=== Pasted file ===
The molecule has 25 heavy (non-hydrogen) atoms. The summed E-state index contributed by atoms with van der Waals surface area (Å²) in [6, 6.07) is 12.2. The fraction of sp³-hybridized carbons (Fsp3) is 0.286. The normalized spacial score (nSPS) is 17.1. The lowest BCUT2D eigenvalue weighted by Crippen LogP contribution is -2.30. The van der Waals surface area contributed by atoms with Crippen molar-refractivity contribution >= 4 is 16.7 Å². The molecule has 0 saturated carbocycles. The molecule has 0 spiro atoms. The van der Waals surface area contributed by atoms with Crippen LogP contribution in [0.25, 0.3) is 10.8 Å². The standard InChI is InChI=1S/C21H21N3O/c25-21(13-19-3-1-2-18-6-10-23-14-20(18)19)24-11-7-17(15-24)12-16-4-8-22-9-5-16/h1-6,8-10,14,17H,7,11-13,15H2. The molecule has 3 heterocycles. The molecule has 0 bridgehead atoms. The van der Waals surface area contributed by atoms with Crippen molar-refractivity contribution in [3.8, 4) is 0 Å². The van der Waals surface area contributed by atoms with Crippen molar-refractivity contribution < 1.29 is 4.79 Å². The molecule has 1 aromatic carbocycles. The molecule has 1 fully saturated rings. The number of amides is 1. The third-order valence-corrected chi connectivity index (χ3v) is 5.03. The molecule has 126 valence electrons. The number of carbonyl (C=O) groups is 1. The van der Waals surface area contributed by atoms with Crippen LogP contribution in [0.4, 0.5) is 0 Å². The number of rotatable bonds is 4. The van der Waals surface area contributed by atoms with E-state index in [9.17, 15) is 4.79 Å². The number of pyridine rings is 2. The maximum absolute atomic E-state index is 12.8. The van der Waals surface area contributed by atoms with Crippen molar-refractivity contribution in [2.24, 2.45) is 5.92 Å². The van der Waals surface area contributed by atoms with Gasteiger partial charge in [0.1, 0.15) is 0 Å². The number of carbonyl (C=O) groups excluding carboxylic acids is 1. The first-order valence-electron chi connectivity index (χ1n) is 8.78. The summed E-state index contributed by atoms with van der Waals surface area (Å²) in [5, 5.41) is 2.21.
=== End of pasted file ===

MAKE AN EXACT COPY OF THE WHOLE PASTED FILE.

The molecule has 25 heavy (non-hydrogen) atoms. The summed E-state index contributed by atoms with van der Waals surface area (Å²) in [6, 6.07) is 12.2. The fraction of sp³-hybridized carbons (Fsp3) is 0.286. The normalized spacial score (nSPS) is 17.1. The lowest BCUT2D eigenvalue weighted by Crippen LogP contribution is -2.30. The van der Waals surface area contributed by atoms with Crippen molar-refractivity contribution >= 4 is 16.7 Å². The molecule has 0 saturated carbocycles. The molecule has 0 spiro atoms. The van der Waals surface area contributed by atoms with Crippen LogP contribution in [0.25, 0.3) is 10.8 Å². The standard InChI is InChI=1S/C21H21N3O/c25-21(13-19-3-1-2-18-6-10-23-14-20(18)19)24-11-7-17(15-24)12-16-4-8-22-9-5-16/h1-6,8-10,14,17H,7,11-13,15H2. The molecule has 3 heterocycles. The molecule has 0 bridgehead atoms. The van der Waals surface area contributed by atoms with Crippen molar-refractivity contribution in [3.8, 4) is 0 Å². The van der Waals surface area contributed by atoms with Crippen molar-refractivity contribution < 1.29 is 4.79 Å². The molecule has 1 aromatic carbocycles. The molecule has 1 fully saturated rings. The number of amides is 1. The third-order valence-corrected chi connectivity index (χ3v) is 5.03. The molecule has 126 valence electrons. The number of carbonyl (C=O) groups is 1. The van der Waals surface area contributed by atoms with Crippen LogP contribution in [0.4, 0.5) is 0 Å². The number of rotatable bonds is 4. The van der Waals surface area contributed by atoms with E-state index in [9.17, 15) is 4.79 Å². The number of pyridine rings is 2. The maximum absolute atomic E-state index is 12.8. The van der Waals surface area contributed by atoms with Crippen molar-refractivity contribution in [2.24, 2.45) is 5.92 Å². The van der Waals surface area contributed by atoms with Gasteiger partial charge in [0.1, 0.15) is 0 Å². The number of carbonyl (C=O) groups excluding carboxylic acids is 1. The first-order valence-electron chi connectivity index (χ1n) is 8.78. The summed E-state index contributed by atoms with van der Waals surface area (Å²) in [5, 5.41) is 2.21.